Friday, March 18, 2005

Santa Maria Novella

Frescoes painted on the interior walls of the church, cloister, and chapterhouse are by such Italian masters

Thursday, March 17, 2005

New Humanism

Critical movement in the United States between 1910 and 1930, based on the literary and social theories of the English poet and critic Matthew Arnold, who sought to recapture the moral quality of past civilizations in an age of industrialization and materialism. Reacting against the scientifically oriented philosophies of literary realism and naturalism, New Humanists

Monday, March 14, 2005

Staff

Also spelled  Stave,   in the notation of Western music, five parallel horizontal lines that, with a clef, indicate the pitch of musical notes. The invention of the staff is traditionally ascribed to Guido of Arezzo in about the year 1000, although there are earlier manuscripts in which neumes (q.v.; signs from which musical notes evolved) are arranged around one or two lines in order to orient the

Saturday, March 12, 2005

France, History Of, The Franco-German War

Napoleon, meanwhile, had become uncomfortably involved in a diplomatic poker game with Bismarck. Prussian victories over Denmark (1864) and Austria (1866) indicated a serious shift in the European balance of power. Napoleon, aware that he faced a severe challenge, set out to strengthen his armed forces; he proposed a tighter conscription law that would increase the size of the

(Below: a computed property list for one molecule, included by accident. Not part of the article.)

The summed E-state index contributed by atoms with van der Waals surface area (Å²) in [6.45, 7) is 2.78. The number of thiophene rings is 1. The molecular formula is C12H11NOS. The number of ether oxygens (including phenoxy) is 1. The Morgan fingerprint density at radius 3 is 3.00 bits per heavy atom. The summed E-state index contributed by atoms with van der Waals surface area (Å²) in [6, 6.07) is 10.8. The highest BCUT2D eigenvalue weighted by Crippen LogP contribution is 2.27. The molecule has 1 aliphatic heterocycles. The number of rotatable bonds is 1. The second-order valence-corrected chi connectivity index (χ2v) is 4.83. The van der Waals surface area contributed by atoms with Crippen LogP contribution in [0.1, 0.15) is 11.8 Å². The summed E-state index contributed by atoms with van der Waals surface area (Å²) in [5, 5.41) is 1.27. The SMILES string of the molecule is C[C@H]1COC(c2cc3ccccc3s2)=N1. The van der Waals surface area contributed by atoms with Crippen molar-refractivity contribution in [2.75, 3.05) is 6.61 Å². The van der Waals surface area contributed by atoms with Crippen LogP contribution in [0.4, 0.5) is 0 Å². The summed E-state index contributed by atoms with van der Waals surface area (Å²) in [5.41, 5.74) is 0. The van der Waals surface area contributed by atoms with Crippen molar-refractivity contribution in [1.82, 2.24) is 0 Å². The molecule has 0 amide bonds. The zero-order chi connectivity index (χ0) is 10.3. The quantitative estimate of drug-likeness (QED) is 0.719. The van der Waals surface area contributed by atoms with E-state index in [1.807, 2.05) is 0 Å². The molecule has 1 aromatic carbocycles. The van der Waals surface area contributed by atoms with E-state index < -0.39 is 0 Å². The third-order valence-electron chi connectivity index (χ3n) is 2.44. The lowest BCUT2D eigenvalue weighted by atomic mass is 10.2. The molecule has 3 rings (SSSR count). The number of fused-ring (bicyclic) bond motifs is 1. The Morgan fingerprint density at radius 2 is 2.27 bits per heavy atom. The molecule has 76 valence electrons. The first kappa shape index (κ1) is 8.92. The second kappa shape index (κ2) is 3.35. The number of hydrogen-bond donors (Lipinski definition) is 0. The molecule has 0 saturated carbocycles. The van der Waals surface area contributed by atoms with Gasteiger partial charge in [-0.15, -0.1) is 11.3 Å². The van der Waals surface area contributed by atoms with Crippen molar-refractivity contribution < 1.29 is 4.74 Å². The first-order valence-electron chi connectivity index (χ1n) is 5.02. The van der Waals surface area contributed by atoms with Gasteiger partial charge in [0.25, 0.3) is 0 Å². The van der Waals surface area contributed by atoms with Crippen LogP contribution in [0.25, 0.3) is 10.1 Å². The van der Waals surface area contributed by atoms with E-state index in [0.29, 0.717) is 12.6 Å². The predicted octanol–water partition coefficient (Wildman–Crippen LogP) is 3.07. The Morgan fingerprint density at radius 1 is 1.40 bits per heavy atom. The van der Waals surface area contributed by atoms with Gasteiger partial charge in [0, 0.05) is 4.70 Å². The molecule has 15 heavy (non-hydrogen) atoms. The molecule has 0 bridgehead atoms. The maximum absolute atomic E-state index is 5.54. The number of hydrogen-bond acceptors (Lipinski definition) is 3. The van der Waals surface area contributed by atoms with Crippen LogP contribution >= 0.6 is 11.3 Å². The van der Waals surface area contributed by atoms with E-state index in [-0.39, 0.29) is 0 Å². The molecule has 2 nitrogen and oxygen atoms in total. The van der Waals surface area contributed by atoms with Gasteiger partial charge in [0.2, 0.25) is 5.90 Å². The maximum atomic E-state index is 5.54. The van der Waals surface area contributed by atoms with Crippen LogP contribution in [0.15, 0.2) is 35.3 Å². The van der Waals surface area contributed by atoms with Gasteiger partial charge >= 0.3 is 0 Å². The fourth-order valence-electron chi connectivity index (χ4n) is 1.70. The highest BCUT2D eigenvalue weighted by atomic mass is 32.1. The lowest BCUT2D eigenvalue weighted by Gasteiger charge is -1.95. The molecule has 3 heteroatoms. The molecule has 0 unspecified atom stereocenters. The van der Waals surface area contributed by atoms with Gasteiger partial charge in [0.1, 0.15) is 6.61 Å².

Friday, March 11, 2005

Gisant

In sepulchral sculpture, recumbent effigy representing the person in death; especially, an effigy depicting the deceased in a state of advanced decomposition, as was popular particularly in the 15th and 16th centuries in northern Europe. The gisant represented as a decayed corpse was often placed below a portrait, or orant, effigy, which represented the person praying

Tuesday, March 08, 2005

Shensi, Relief and drainage

The mountainous southern region forms the drainage area of the upper Han River, which is a northern tributary of the Yangtze. The Han flows between two mountain complexes that structurally form part of a great, single

Monday, March 07, 2005

Camargo Society

Group credited with keeping ballet alive in England during the early 1930s. Named after Marie Camargo, the noted 18th-century ballerina, the society was formed in 1930 by Philip J.S. Richardson, the editor of Dancing Times, the critic Arnold Haskell, and other patrons to stimulate interest in creating a national ballet. For the next three years the group annually commissioned